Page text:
Factors influencing food intake have, and continue to be, a hotly contested subject. A new paper published today in the SAGE journal, Journal of Health Psychology (JHP), suggests that disrupted sleep could be one factor contributing to excessive food intake and thus leading to long term chronic health damage in both adults and children.
In a special issue on Food, Diets, and Dieting, the paper explores how a bad night’s sleep - something that affects millions of people worldwide - can affect eating habits and behaviors. Though it is well-known that a bad night’s sleep can affect our ability to perform daily duties, what is less known is how disrupted sleep can influence both our food choices and intake.
“It is well recognized that food intake is implicated in many chronic health issues including obesity, diabetes and heart disease, and diet is often a target of treatment to prevent the onset of these conditions”, commented the researchers Alyssa Lundahl and Timothy D Nelson of the University of Nebraska- Lincoln, USA. However, they continued: “understanding the mechanisms linking disrupted sleep patterns to increased food intake is important for informing both prevention and treatment interventions for chronic health conditions.”
Food intake is driven by biological, emotional, cognitive and environmental factors. Though diet is important to consider in the treatment for chronic health disorders associated with food intake, a closer look should be given to how sleep affects these factors. Lundahl and Nelson argue that these mechanisms are heavily altered and influenced by sleep patterns. For example, after a bad night’s sleep, the hormone controlling appetite is affected, emotional stress is greater, more food is desired to compensate for lack of energy and impulsivity is increased, all of which affect the amount of food that you would consume in a day. They conclude:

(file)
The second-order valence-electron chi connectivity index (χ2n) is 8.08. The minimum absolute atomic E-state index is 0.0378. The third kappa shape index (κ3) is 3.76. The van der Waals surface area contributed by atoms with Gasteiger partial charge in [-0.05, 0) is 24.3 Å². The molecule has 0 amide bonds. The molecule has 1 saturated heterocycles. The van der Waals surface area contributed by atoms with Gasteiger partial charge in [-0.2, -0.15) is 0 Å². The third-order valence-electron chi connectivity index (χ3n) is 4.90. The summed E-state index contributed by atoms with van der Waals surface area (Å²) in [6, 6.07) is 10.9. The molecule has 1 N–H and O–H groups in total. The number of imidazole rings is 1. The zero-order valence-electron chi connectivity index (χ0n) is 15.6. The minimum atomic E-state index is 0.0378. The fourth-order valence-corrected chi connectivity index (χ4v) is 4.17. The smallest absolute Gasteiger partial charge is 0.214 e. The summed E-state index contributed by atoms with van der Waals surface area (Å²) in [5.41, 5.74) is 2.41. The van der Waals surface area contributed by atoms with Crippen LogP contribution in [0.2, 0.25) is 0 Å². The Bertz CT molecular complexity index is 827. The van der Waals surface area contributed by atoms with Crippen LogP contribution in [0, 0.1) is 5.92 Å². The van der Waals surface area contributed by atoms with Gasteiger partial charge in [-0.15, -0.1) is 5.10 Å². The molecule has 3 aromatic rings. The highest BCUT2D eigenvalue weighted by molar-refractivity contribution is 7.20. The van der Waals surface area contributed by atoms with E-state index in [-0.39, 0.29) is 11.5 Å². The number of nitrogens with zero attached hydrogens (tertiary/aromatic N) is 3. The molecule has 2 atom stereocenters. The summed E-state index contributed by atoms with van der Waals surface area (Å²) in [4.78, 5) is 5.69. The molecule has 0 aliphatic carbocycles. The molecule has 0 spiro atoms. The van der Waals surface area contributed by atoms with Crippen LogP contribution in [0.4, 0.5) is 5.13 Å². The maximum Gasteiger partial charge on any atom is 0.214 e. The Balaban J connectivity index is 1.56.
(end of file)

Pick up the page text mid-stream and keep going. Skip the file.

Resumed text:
“Health psychologists should be mindful of the link between sleep and eating, and sleep should be actively considered in efforts to modify dietary behavior.”
Dr David Marks, editor of JHP, stated:
“The research stimulated by Lundahl and Nelson has important treatment implications for health conditions often treated with dietary interventions and illustrates the need for research to empirically examine the underlying mechanisms of food intake. It is important for people to be aware the findings of this study so that if they suffering from lack of sleep, they can take greater care to consider the quality and quantity of food that they are consuming.”
The article “Sleep and food intake: A multisystem review of mechanisms in children and adults”, Alyssa Lundahl and Timothy D Nelson, published in the Journal of Health Psychology, will be free to access for a limited time and can be read here.
SAGE Founded 50 years ago by Sara Miller McCune to support the dissemination of usable knowledge and educate a global community, SAGE publishes more than 800 journals and over 800 new books each year, spanning a wide range of subject areas. A growing selection of library products includes archives, data, case studies, conference highlights and video. SAGE remains majority owned by our founder and after her lifetime will become owned by a charitable trust that secures the company’s continued independence. Principal offices are located in Los Angeles, London, New Delhi, Singapore, Washington DC and Boston.
Journal of Health Psychology is a leading international peer reviewed journal that aims to support and help shape research in health psychology from around the world. It provides a platform for traditional empirical analyses as well as more qualitative and/or critically oriented approaches. It also addresses the social contexts in which psychological and health processes are embedded. This journal is a member of the Committee on Publication Ethics (COPE).
Journal of Health Psychology